On Jan. 7, the Albuquerque City Council will decide whether to preserve a nearly 70-year-old part of its Route 66 heritage, or let a local developer tear it down to make way for luxury townhouses.
I'm talking about El Vado Motel, on Central Avenue near the Rio Grande. It boasts unique Southwestern architecture, carports to park your ride, and a way-cool neon sign. It's one of the most recognized landmarks of old Route 66, and of Albuquerque.
Trouble is, you can't check into El Vado. Shortly after purchasing it, Richard L. Gonzales stated he wanted to tear down the motel. The city stepped in and said "not so fast." But in the meantime, the motel has been shuttered for more than two years and surrounded by a chain-link fence.
If you want to preserve El Vado, you can go to the city council meeting at 5 p.m. Jan. 7 and urge the councilors to designate the motel as a city landmark, thus protecting it from the bulldozers. Or you can e-mail the councilors here.
There's been talk of a buyout, which will be even more likely if the city council gives El Vado the protection of a city landmark designation. And at least one individual at a recent Landmarks and Urban Conservation Commission meeting expressed interest in buying it and reopening it as a motel.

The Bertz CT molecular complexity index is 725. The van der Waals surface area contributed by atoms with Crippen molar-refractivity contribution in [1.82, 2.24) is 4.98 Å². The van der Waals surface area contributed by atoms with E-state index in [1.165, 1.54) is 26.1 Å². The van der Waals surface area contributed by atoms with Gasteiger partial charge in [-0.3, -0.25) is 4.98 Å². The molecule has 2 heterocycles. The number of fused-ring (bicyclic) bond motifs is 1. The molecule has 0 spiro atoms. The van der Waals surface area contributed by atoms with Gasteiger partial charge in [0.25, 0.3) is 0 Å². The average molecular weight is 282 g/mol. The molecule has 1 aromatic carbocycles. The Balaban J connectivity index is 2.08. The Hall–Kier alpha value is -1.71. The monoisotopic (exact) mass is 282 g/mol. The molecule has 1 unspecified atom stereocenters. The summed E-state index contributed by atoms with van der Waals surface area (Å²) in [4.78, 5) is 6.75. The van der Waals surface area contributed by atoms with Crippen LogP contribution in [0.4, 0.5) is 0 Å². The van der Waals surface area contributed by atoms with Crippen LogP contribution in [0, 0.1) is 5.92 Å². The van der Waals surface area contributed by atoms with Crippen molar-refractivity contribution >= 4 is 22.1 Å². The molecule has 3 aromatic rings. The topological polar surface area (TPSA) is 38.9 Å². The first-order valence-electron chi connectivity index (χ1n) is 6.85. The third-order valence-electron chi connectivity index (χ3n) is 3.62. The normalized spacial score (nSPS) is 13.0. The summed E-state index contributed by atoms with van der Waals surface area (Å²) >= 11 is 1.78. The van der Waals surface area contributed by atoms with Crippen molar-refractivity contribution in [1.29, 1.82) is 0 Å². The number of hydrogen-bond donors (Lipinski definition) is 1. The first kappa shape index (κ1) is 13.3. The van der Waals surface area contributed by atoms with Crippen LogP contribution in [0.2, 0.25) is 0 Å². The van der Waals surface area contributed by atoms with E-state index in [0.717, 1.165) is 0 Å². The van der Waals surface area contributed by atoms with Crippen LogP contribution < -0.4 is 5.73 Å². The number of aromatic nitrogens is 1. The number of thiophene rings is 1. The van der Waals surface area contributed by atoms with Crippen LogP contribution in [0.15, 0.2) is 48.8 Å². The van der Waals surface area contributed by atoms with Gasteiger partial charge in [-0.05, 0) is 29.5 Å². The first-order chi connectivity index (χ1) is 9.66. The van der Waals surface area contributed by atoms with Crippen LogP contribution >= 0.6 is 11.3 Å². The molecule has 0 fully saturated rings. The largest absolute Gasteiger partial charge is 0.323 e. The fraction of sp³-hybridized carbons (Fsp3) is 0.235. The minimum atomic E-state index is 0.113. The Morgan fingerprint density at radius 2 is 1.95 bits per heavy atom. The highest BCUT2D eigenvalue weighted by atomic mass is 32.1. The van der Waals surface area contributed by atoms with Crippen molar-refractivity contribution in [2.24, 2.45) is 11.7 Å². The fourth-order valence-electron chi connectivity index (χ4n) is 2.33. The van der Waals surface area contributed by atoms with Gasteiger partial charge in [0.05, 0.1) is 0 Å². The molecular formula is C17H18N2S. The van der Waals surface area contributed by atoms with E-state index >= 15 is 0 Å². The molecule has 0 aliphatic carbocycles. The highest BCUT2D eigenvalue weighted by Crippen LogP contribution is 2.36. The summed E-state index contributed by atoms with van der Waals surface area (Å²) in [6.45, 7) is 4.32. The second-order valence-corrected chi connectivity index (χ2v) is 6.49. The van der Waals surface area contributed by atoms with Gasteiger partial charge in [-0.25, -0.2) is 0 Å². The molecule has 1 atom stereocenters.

However, I'm willing to concede El Vado may not reopen as a Route 66 lodging establishment. To that end, I'm not against adaptive reuse as long as its historical character is maintained. Mayor Marty Chavez has suggested a neon museum. I've heard a few people recommend a Route 66 museum. And I'm aware of at least one Route 66 motel, Cactus Court in Santa Fe, that was converted into a retail complex.
Any other ideas? The more options the property has, the better its chances that it can be preserved.
(Photo courtesy of The Lope.)